SOME know Shoalhaven product Phil Lynch best for his sporting exploits while others know him as the guy that commentated at four Olympic Games.
Regardless of how you know the now 71-year-old, there is one constant in it all.
Lynch first started playing on the hardwood in 1961, in his first year at Nowra High School.
"A couple of years before, my sister had preceded me at the school and she came home one day and she said 'the boys play a game called basketball at school'," Lynch said.
"At that stage, neither of us had ever heard of it.
"She thought I should have a go because I was tall.
"So, when my first winter sports day came along, and they mentioned basketball I put my hand up."
After dribbling and shooting for hoops for the first time at the Nowra High gym, he never looked back.
"I used to muck around after school with the outdoor courts and in the gym when we could get in," he said.
"At that time, I thought all schools had gyms in those days, but I think Nowra High School was the only school south of Wollongong, that actually had a gym - even though it was very small.
"So, it really was that what made basketball take off there for me."
While most Shoalhaven products these days can say they learnt their craft playing at the Tigers Den, Lynch's involvement preceded that venue, instead playing on concrete floors in hangars at local naval base, HMAS Albatross.
"There was no basketball stadium at Bomaderry and the Nowra High court was quite small," he said.
"So because of the size of the navy and the fact that half the players in the competition were in the navy, they set up a court in one of the aircraft hangars at Albatross and painted the floor in basketball markings, and that's where we played, on concrete floors.
"We didn't think anything of it, we thought it was pretty normal to do that."
During these years, Lynch credits former Nowra High maths teacher Peter O'Connor - the father of dual international Michael - as helping to develop the games of both himself and others like Ralph Cook - who was two years older than Lynch.
"He [Peter] was the guy that started us all off, as he was the only basketball coach in town at that point in time," he said.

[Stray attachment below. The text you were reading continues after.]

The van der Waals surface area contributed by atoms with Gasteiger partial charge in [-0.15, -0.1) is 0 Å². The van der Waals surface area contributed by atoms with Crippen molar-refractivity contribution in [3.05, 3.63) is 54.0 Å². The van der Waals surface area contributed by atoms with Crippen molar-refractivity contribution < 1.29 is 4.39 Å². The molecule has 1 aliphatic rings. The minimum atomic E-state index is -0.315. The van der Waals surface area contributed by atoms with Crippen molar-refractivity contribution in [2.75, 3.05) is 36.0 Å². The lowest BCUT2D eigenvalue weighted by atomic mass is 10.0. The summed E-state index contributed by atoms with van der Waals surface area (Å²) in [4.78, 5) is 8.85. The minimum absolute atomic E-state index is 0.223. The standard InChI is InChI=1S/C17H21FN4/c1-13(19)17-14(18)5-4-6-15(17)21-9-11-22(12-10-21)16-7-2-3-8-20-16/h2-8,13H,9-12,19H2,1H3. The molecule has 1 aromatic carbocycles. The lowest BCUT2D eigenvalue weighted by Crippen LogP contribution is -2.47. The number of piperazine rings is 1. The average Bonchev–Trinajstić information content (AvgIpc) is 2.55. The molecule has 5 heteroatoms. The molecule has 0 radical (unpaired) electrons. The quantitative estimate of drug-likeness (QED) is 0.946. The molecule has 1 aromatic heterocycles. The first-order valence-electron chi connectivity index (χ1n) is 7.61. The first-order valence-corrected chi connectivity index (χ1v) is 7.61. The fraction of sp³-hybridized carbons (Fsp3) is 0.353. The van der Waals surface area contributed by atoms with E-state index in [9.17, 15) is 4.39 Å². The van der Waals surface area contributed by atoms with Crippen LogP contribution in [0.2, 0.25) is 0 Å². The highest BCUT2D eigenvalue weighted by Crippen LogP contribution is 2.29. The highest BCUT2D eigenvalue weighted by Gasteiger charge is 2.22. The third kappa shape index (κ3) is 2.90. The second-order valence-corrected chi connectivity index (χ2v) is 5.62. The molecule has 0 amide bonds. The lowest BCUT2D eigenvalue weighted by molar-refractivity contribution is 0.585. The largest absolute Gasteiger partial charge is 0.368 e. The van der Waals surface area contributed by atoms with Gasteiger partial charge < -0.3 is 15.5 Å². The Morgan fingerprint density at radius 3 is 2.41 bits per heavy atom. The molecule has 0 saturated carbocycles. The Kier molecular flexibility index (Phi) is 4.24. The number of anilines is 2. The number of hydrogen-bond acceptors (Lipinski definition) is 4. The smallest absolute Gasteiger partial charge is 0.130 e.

"Peter put these teams together called 'The Comets' - you started off in B grade and worked through to A grade.
"When I think back on life, he [Peter] was the guy that really started things for me, and was an excellent coach and was a very good fundamentals coach."
After a number of years playing at these two aforementioned venues, Lynch walked into the Den for the first time, after it was built in 1966.
"I can absolutely still remember walking in the Den for the first time," he said.
"I went in with the school team and we thought it was absolute heaven."
During that time, which also saw the Tigers Den add a second court in 1972, Lynch pulled on the black and gold jersey on numerous occasions, which culminated in a run to the state finals in 1969.
"We used to play in the Southern Region Championships and that was sort of the highest level we used to get to," he said.
"But one particular year, in 1969, we had a pretty good group - including a couple of pretty good navy players.
"At the time, this was the championships that you played in to qualify for NSW Championships, though state championships were generally beyond us, we never really got that far.
"But this particular year, we got through to the final against Illawarra number two.
"Now, Illawarra number one was a pre-qualifier for the state championships, so they weren't in it - so we played against Illawarra two in the final.
"That meant if we win the final, we could go through to the state championship, if we lose, we'd play state championship division two, which is about where we thought we'd be.
"But I remember being on level pegging at half-time and in the dressing room at half-time, people were saying 'gee, do you reckon we should win this, because if we do, we're going to get thrashed in the state championship, but if we lose, we could do well in division two, perhaps win division two state'.